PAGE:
In color: Pioneering photos of American street life from the 1960s and 1970s

Incredibly, color photography was first attempted way back in 1840. However, the quality and range of the color was often incredibly limited, as in the complicated “Hillotype” process invented in 1850 by the American Daguerreotypist Levi Hill. It wasn’t until nearly a 100 years later, in the 1940s, that the technology to produce color prints became widely available, yet even then black and white photography remained the accepted medium for professional photographers. In fact, serious photographers had little respect for color considering it the reserve of the postcard, the family snapshot or consumer advert. This all changed though in the 60s and 70s when pioneering photographers, Stephen Shore, Joel Meyerowitz, and William Eggleston began to use color to document city life. Here is just a tiny taster of some of their revolutionary work.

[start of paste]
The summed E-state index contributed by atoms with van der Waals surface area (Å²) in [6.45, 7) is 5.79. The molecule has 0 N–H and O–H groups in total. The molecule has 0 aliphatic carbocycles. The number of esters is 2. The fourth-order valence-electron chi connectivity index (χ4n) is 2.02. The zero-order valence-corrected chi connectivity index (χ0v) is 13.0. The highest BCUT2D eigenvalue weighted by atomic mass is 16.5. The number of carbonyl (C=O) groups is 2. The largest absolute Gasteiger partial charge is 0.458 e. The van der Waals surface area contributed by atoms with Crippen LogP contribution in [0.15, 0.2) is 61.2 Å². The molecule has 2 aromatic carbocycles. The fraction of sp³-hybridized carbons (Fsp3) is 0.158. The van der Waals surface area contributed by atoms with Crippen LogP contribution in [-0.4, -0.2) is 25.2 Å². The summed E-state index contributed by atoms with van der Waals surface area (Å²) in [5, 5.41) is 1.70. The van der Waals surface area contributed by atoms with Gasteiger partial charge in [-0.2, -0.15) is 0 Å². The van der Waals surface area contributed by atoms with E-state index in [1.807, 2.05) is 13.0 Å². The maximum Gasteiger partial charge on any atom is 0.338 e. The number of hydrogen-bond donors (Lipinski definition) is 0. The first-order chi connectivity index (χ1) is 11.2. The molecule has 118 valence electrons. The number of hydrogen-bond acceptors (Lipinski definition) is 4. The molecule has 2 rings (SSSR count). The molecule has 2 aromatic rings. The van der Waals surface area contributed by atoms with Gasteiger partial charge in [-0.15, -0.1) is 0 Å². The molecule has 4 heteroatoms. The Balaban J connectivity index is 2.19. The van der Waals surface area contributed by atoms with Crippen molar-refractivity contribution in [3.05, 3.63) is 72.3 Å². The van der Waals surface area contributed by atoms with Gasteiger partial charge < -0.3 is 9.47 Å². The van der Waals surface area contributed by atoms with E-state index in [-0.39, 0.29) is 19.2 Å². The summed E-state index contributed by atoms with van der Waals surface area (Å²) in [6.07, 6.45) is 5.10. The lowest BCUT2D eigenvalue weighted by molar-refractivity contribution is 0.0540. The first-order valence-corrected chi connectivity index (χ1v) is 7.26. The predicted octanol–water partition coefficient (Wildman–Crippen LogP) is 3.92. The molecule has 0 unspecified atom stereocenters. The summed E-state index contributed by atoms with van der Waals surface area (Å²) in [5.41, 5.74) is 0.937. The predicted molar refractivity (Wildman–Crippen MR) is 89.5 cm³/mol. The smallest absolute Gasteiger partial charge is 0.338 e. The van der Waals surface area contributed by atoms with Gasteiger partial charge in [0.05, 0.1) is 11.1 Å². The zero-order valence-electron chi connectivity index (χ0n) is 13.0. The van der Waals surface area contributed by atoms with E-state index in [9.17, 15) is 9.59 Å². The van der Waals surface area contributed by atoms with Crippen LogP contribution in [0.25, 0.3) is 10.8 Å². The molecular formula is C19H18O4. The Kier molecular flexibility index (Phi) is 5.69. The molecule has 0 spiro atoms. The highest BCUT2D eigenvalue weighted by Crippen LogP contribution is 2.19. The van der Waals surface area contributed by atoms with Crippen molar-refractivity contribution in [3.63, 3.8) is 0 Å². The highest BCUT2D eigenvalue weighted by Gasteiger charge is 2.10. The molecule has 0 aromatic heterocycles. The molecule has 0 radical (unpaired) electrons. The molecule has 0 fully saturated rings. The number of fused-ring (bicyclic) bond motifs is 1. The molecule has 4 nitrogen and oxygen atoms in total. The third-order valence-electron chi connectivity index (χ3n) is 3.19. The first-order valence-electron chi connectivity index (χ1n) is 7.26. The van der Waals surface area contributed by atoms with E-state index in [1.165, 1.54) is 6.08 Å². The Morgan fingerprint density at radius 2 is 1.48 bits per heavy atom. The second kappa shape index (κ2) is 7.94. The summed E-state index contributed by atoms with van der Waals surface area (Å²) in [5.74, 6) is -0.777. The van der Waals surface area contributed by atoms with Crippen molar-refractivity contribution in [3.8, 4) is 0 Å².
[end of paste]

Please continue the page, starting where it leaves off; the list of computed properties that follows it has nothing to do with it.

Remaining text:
Street Scenes of the US in the 1970s (6)

Florida, 1968. 

Read more